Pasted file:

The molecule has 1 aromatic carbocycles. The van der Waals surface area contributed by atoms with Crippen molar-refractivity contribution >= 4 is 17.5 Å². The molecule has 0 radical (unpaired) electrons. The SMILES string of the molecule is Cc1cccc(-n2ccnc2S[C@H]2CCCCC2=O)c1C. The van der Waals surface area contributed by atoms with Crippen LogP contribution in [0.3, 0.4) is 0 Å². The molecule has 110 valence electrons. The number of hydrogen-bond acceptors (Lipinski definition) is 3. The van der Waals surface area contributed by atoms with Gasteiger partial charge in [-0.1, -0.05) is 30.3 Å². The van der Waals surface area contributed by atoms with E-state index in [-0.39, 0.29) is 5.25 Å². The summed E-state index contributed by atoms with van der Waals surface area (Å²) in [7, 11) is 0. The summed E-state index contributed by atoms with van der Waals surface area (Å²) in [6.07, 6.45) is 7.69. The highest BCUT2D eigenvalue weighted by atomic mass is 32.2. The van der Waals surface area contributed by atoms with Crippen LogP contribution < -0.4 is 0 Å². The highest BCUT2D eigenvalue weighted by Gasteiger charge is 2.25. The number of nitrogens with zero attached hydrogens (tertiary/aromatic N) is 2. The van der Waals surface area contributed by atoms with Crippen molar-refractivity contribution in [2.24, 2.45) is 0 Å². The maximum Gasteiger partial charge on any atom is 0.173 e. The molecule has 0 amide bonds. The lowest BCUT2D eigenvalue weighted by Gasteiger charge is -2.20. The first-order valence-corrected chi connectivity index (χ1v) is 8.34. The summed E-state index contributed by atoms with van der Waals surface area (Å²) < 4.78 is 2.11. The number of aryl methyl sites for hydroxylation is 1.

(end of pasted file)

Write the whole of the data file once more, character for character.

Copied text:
The molecule has 1 aromatic carbocycles. The van der Waals surface area contributed by atoms with Crippen molar-refractivity contribution >= 4 is 17.5 Å². The molecule has 0 radical (unpaired) electrons. The SMILES string of the molecule is Cc1cccc(-n2ccnc2S[C@H]2CCCCC2=O)c1C. The van der Waals surface area contributed by atoms with Crippen LogP contribution in [0.3, 0.4) is 0 Å². The molecule has 110 valence electrons. The number of hydrogen-bond acceptors (Lipinski definition) is 3. The van der Waals surface area contributed by atoms with Gasteiger partial charge in [-0.1, -0.05) is 30.3 Å². The van der Waals surface area contributed by atoms with E-state index in [-0.39, 0.29) is 5.25 Å². The summed E-state index contributed by atoms with van der Waals surface area (Å²) in [7, 11) is 0. The summed E-state index contributed by atoms with van der Waals surface area (Å²) in [6.07, 6.45) is 7.69. The highest BCUT2D eigenvalue weighted by atomic mass is 32.2. The van der Waals surface area contributed by atoms with Crippen LogP contribution < -0.4 is 0 Å². The highest BCUT2D eigenvalue weighted by Gasteiger charge is 2.25. The number of nitrogens with zero attached hydrogens (tertiary/aromatic N) is 2. The van der Waals surface area contributed by atoms with Crippen molar-refractivity contribution in [2.24, 2.45) is 0 Å². The maximum Gasteiger partial charge on any atom is 0.173 e. The molecule has 0 amide bonds. The lowest BCUT2D eigenvalue weighted by Gasteiger charge is -2.20. The first-order valence-corrected chi connectivity index (χ1v) is 8.34. The summed E-state index contributed by atoms with van der Waals surface area (Å²) < 4.78 is 2.11. The number of aryl methyl sites for hydroxylation is 1.